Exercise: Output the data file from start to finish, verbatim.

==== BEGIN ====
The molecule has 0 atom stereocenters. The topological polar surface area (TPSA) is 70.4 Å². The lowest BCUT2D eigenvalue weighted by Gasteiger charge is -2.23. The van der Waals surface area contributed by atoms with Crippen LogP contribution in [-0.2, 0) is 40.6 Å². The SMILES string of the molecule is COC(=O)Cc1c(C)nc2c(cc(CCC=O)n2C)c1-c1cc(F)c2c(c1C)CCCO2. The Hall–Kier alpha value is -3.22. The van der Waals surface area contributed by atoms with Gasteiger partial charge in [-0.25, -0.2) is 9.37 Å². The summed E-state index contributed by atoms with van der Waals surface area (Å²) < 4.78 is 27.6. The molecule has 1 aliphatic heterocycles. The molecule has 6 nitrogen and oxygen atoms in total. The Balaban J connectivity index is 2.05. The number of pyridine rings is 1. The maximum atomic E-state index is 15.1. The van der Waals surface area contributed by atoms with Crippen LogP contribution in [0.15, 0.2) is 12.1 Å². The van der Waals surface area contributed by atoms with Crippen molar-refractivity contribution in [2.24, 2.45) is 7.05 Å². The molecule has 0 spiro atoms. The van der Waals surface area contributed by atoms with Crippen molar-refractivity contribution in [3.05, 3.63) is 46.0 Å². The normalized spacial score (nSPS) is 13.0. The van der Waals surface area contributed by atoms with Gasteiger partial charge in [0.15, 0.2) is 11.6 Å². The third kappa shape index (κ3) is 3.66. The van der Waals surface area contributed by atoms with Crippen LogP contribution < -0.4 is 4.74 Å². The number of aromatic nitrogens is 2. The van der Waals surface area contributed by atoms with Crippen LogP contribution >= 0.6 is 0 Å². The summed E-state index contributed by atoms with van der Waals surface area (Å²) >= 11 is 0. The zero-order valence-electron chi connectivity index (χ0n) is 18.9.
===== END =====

The molecule has 0 atom stereocenters. The topological polar surface area (TPSA) is 70.4 Å². The lowest BCUT2D eigenvalue weighted by Gasteiger charge is -2.23. The van der Waals surface area contributed by atoms with Crippen LogP contribution in [-0.2, 0) is 40.6 Å². The SMILES string of the molecule is COC(=O)Cc1c(C)nc2c(cc(CCC=O)n2C)c1-c1cc(F)c2c(c1C)CCCO2. The Hall–Kier alpha value is -3.22. The van der Waals surface area contributed by atoms with Gasteiger partial charge in [-0.25, -0.2) is 9.37 Å². The summed E-state index contributed by atoms with van der Waals surface area (Å²) < 4.78 is 27.6. The molecule has 1 aliphatic heterocycles. The molecule has 6 nitrogen and oxygen atoms in total. The Balaban J connectivity index is 2.05. The number of pyridine rings is 1. The maximum atomic E-state index is 15.1. The van der Waals surface area contributed by atoms with Crippen LogP contribution in [0.15, 0.2) is 12.1 Å². The van der Waals surface area contributed by atoms with Crippen molar-refractivity contribution in [2.24, 2.45) is 7.05 Å². The molecule has 0 spiro atoms. The van der Waals surface area contributed by atoms with Crippen molar-refractivity contribution in [3.05, 3.63) is 46.0 Å². The normalized spacial score (nSPS) is 13.0. The van der Waals surface area contributed by atoms with Gasteiger partial charge in [0.15, 0.2) is 11.6 Å². The third kappa shape index (κ3) is 3.66. The van der Waals surface area contributed by atoms with Crippen LogP contribution < -0.4 is 4.74 Å². The number of aromatic nitrogens is 2. The van der Waals surface area contributed by atoms with Crippen LogP contribution >= 0.6 is 0 Å². The summed E-state index contributed by atoms with van der Waals surface area (Å²) >= 11 is 0. The zero-order valence-electron chi connectivity index (χ0n) is 18.9.